Katz wins Dem nomination for Koslowitz seat

By Daniel Massey

Melinda Katz is one step closer to returning to elected office.

Katz, the director of community boards for Borough President Claire Shulman, received 69 percent of the vote to crisis management expert Lynn Schulman’s 31 percent in last week’s Democratic primary for the District 29 City Council seat, according to preliminary figures compiled by the Associated Press.

Katz will challenge Republican Renu Lobo, Conservative Norbert Chwat, Green Jeanette Evans, and the Independence Party’s Joseph Tiraco in the Nov. 6 general election. In a heavily Democratic borough, Katz is expected to win.

District 29 covers Forest Hills, Kew Gardens, Rego Park and parts of Maspeth, much of the area Katz represented as an assemblywoman for five years before she stepped aside in 1998 to run for the congressional seat previously held by U.S. Sen. Charles Schumer (D-N.Y.). Katz lost that election to U.S. Rep. Anthony Weiner by fewer than 500 votes.

In the race for the seat to be vacated by term-limited Councilwoman Karen Koslowitz (D-Forest Hills), Katz was buoyed by the endorsements of both the borough president and the Queens Democratic Organization.

She also outraised Schulman by nearly five times, according to her filings with the Campaign Finance Board.

Katz believes her record with the state Assembly helped her win the primary. “I was thankful that as I was going door to door people remembered that I was an assemblywoman and how much I truly love the area we live in,” she said.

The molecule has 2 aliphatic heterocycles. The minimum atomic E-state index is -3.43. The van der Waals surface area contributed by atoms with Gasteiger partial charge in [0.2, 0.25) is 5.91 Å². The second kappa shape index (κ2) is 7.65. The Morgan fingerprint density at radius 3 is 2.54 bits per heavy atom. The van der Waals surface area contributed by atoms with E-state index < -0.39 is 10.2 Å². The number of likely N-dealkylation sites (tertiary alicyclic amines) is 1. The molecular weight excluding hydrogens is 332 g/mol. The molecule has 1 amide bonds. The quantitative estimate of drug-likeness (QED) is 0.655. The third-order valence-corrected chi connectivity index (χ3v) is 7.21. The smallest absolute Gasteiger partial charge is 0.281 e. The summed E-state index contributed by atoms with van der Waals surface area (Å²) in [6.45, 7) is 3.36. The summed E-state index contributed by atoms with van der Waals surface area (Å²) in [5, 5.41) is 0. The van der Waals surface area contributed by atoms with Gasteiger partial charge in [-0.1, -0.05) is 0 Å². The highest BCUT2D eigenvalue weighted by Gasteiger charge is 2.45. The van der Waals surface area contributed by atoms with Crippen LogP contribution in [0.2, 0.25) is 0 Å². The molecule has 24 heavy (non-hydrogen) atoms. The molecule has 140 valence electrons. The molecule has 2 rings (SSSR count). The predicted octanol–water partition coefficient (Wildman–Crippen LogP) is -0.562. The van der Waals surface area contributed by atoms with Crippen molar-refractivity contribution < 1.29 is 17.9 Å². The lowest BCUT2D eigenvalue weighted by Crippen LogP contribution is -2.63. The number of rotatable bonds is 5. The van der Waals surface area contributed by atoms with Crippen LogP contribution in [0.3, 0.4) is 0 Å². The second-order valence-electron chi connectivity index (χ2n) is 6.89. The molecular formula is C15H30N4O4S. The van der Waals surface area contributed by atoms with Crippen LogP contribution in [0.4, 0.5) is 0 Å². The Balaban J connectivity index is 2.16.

Schulman agreed that Katz’s prior experience as an elected official in the district was a deciding factor in the campaign, especially following the attacks on the Twin Towers.

“I ran on a platform of change and I think given what happened people felt more comfortable with what they were familiar with,” Schulman said. “People were comfortable with Melinda and didn’t quite feel comfortable changing.”

As an assemblywoman, Katz wrote the law requiring HMOs to provide women direct access to gynecological care without forcing them to first see a primary care physician. She also authored laws protecting victims of spousal and child abuse and became recognized as a strong advocate of abortion rights.

“I’ll be here 100 percent of the time,” she said. “which is a big difference from the Assembly where you’re in Albany on and off six months of the year. It’s a different type of dynamic.”

If elected Nov. 6, Katz will lead the district that includes some of the most perilous stretches of Queens Boulevard, where at least 74 people have been killed since 1993, and some of the borough’s most crowded schools. Katz and Schulman consistently spoke on both issues while campaigning.     

Schulman said Katz, if elected, would also have to deal with the economic fallout from the World Trade Center disaster. “There are issues that we talked about prior to Sept. 11,” she said. “Now there are new issues and challenges that she and other elected officials will have to face.”

At the top of the list is the economy, Schulman said.     

Katz said that no matter what is happening with the economy, “the most important job that a council member has is constituent services.”

She said the first thing she will do if elected would be to set up a staff that understands the district and be able to bring services to its people.

“Because Karen Koslowitz was so good at constituent services and working with agencies and bringing necessary services, people have become accustomed to that type of legislator and I think they are entitled to that type of legislator,” she said.

Reach Reporter Daniel Massey by e-mail at Timesledger@aol.com or call 229-0300, Ext. 156.